Raman spectroscopy

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Introduction

The interaction of light on materials is very different it may be transmitted, reflected, or scattered; the wavelength of the light affects the interaction with materials in different colors. This study of light is called spectroscopy. Based on this an Indian physicist C.V Raman observed the scattering phenomenon where the light is scattered by the molecules and hence this phenomenon was named Raman scattering. The analysis/characterization technique that deals with Raman scattering is Raman spectroscopy. In Fig-1 Raman spectrometer from S & N lab is shown.

Fig-1 Raman spectrometer from S & N lab [1]

Definition

Raman spectroscopy is the analytical technique where scattered light is used to measure the vibrational energy modes of the sample. This technique provides both the information on chemical and structural characteristics of the material and also the identification of substances. The Raman spectroscopy extracts the information through the detection of Raman scattering from the sample. Fig-2 is the schematic representation of the Raman spectrometer.

Fig-2 Schematic representation of Raman spectrometer [2]

Working principle

The working principle of Raman spectroscopy is based on the inelastic scattering of monochromatic light from a laser source which changes its frequency upon interaction with the material. Photons from the laser are absorbed by the samples and it is remitted with a frequency shift up or down in comparison to the original monochromatic frequency this is called the Raman effect. These shifts in the frequency provide information about the rotational, vibrational, and other low-frequency transitions in the molecules. This technique can be used in studying the materials like solid, liquid, and gaseous nature. In order to understand spectroscopy better, we should know the difference between Rayleigh scattering and Raman scattering.

  1. Rayleigh scattering: In this case, the energy of the molecules is unchanged after the interaction with the molecules. The energy and the wavelength of the scattered photons are equal to that of the incident photon. Hence the energy of the scattering particle is conserved this is called Rayleigh scattering.
  2. Raman scattering: In this case, the light is scattered by the molecule, and the oscillating electromagnetic field of a photon induces a polarisation of the molecular electron cloud causing the molecules to be in a higher energy state with the energy of a photon is transferred to the molecule. This can be considered as the formation of a very short-lived complex between the photons and molecules which is commonly called the virtual state of molecules. The virtual state is not stable, and the photon is remitted almost immediately as scattered light. The schematic representation of the Raman and Rayleigh scattering is shown in Fig-3.

Fig-3 Raman scattering and Rayleigh scattering [3]

Components of Raman spectrometer

  1. Laser source: The laser source is used for the excitation of the sample and resulting scattered light.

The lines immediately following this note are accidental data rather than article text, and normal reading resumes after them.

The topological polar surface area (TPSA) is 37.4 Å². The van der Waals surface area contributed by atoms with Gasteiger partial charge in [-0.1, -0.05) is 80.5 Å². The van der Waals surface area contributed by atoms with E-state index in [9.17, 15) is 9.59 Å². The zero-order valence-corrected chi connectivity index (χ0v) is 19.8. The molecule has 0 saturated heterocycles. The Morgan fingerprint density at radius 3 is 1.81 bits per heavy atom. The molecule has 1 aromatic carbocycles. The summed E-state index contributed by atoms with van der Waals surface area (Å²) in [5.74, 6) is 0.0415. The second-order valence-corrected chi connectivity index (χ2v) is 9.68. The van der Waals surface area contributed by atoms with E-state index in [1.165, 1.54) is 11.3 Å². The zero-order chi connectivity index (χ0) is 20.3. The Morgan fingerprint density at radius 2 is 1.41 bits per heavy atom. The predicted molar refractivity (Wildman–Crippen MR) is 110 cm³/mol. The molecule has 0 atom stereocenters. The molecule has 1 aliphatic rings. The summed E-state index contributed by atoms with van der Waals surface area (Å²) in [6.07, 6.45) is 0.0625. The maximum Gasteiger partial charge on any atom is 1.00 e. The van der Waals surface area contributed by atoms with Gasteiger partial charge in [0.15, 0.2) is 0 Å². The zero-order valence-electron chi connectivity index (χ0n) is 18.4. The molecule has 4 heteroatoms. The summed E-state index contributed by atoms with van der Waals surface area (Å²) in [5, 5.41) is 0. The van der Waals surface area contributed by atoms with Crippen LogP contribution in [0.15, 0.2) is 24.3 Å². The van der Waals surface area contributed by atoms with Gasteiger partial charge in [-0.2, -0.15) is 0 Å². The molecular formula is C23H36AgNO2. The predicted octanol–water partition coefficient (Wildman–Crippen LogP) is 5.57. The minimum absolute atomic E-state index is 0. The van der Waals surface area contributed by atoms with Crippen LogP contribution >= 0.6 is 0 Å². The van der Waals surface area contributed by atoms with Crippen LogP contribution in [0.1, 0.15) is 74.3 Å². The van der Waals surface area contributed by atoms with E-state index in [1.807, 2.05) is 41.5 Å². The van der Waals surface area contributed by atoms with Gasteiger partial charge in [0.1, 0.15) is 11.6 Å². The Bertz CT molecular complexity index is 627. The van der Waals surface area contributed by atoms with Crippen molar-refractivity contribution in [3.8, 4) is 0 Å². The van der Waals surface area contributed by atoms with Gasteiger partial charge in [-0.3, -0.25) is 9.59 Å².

2. Injection/rejection filter: The filter delivers the laser to the sample and allows the scattered Raman light to pass through to the spectrograph.
  3. Spectrograph: The spectrograph is used to divide the light into separated wavelengths and measure the light intensity at each wavelength.
  4. Microscope: The microscope is used to focus the laser light onto a point on the sample surface and collects the Raman light.
  5. Computer: It provides instrumental control and data handling and manipulation.

Fig-4 Schematic representation of Raman spectrometer with its components [4]

Information from Raman spectroscopy

The information that is obtained from the Raman spectroscopy is useful in analyzing various aspects of the material compositions. The Raman shifts and relative intensities of all Raman bands of the material allow identifying the material. The individual band changes and shifts which are seen as narrow, or broad can be varied with the intensity of the light. These changes can reveal information about the stresses in the sample and variation in crystallinity. The amount of material and its composition can also be identified, the variations in spectra with the position of the samples also reveal the changes in the material’s homogeneity.

Advantages and disadvantages

The advantages of Raman spectroscopy include its strength in specifying the chemicals in the materials which is a chemical fingerprint technique. There is no need for sample preparation and it is a non-destructive technique. The Raman spectra are acquired within a few seconds decreasing the processing time.

The disadvantages of Raman spectroscopy include that it can not be used in analyzing metals and alloys, and in most cases, it is not quantitative regarding the composition. The Raman effect is weak and the detection needs a very sensitive and highly optimized instrument. The fluorescence of impurities or of the sample itself can hide the Raman spectrum.

Reference

[1] http://www.snlabs.com/raman-spectroscopy.html

[2] Downes, A. and Elfick, A., 2010. Raman spectroscopy and related techniques in biomedicine. Sensors, 10(3), pp.1871-1889.

[3] https://www.edinst.com/blog/what-is-raman-spectroscopy/

[4] https://www.sas.upenn.edu/~crulli/TheRamanSpectrophotometer.html

I am currently working as a Postgraduate Researcher at the University of Leeds. Previously I completed my master's under the prestigious Erasmus Mundus joint master's degree program (Master's in Tribology). I have also completed my bachelor's in Mechanical engineering from VTU, Belgaum, India. I am working as the social media manager for Tribnet and also I have my youtube channel Tribo Geek.